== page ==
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I understand that we can count pulses in time, but how do we know that the magnetosphere is rotating along with the surface of a neutron star?

Can we measure the rotation of a neutron star in any other way like red-blue shifts? It should be pretty difficult due to the small radius and big distance but is it possible? Is it already done?

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    $\begingroup$ Differential rotation between crust and core is something that was been proposed to help explain observations of anti-glitches (a sudden decrease in observed spin rate). An equation of state for a neutron star remains an area of research, so exactly what the inside (core in particular) looks like and behaves is a bit of a mystery. I think all measurements of spin rates are based off of the magnetic field, or use orbital kinematics of binary systems that might only be enough to detect the averaged spin rate. But I'm not sure. $\endgroup$ – zibadawa timmy Dec 29 '17 at 4:18
  • $\begingroup$ @zibadawatimmy consider posting an answer of the form "we don't really, but..." and just add a bit about why one might not expect significant differential rotation. It should be straight forward to explain why the rates should be at least close, if not exactly the same. $\endgroup$ – uhoh Dec 31 '17 at 2:51
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How do we know how fast surface of neutron star is rotating?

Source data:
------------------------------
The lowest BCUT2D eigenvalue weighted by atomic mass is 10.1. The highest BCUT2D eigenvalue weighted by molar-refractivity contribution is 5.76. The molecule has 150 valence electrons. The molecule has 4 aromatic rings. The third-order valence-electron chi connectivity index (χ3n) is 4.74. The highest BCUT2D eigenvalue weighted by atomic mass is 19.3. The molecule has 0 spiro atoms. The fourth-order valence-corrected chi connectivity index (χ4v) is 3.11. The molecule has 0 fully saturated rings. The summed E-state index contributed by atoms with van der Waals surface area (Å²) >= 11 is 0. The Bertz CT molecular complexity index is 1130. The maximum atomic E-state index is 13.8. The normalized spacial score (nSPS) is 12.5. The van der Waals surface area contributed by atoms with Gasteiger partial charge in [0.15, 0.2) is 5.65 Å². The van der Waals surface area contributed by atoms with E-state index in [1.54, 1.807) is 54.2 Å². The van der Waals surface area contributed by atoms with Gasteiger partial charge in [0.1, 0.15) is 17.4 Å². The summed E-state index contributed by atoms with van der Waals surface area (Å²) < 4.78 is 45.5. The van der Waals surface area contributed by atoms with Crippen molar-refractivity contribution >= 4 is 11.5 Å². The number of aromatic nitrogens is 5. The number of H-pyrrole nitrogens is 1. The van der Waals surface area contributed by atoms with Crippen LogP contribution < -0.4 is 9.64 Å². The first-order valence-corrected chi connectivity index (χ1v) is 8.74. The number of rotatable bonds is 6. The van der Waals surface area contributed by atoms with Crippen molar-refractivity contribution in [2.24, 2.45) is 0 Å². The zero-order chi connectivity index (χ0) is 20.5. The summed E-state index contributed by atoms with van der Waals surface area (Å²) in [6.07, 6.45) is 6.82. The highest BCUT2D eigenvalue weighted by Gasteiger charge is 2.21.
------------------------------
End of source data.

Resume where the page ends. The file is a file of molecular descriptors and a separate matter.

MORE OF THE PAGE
I suppose we don't know the answer with total confidence, but I'd say we think we know with good confidence. Because we have robust evidence along with a model that matches that evidence.

I understand that we can count pulses in time, but how do we know that magnetosphere is rotating along with surface of neutron star?

I suppose we don't actually know for sure. But I can't think of any process whereby a stationary spherical body can emit regular pulses of radiation.

Can we measure rotation of a neutron star in any other way like red-blue shifts? It should be pretty difficult due to small radius and big distance but is it possible? Is it already done?

No, and no. At least as far as I know. But most of what I know came from Frozen Star by George Greenstein. The first half of the book is all about neutron stars. It dates from 1984 and it could be a little out of date. But as far as I know there's not much wrong with it, and it's a good read regardless. Note that you can buy a second hand copy fairly cheaply.

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    $\begingroup$ There are of course obvious ways of producing pulses from a non-rotating star; pulsations for one! Still, the question isn't asking for the evidence that pulsars are produced by rotating neutron stars. $\endgroup$ – Rob Jeffries Dec 29 '17 at 18:25
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    $\begingroup$ "...we have robust evidence along with a model that matches that evidence." You should actually name and describe this evidence, and add a supporting link or two. The question "How do we know..." needs a better stackexchange answer than evidence exists. $\endgroup$ – uhoh Dec 31 '17 at 2:23

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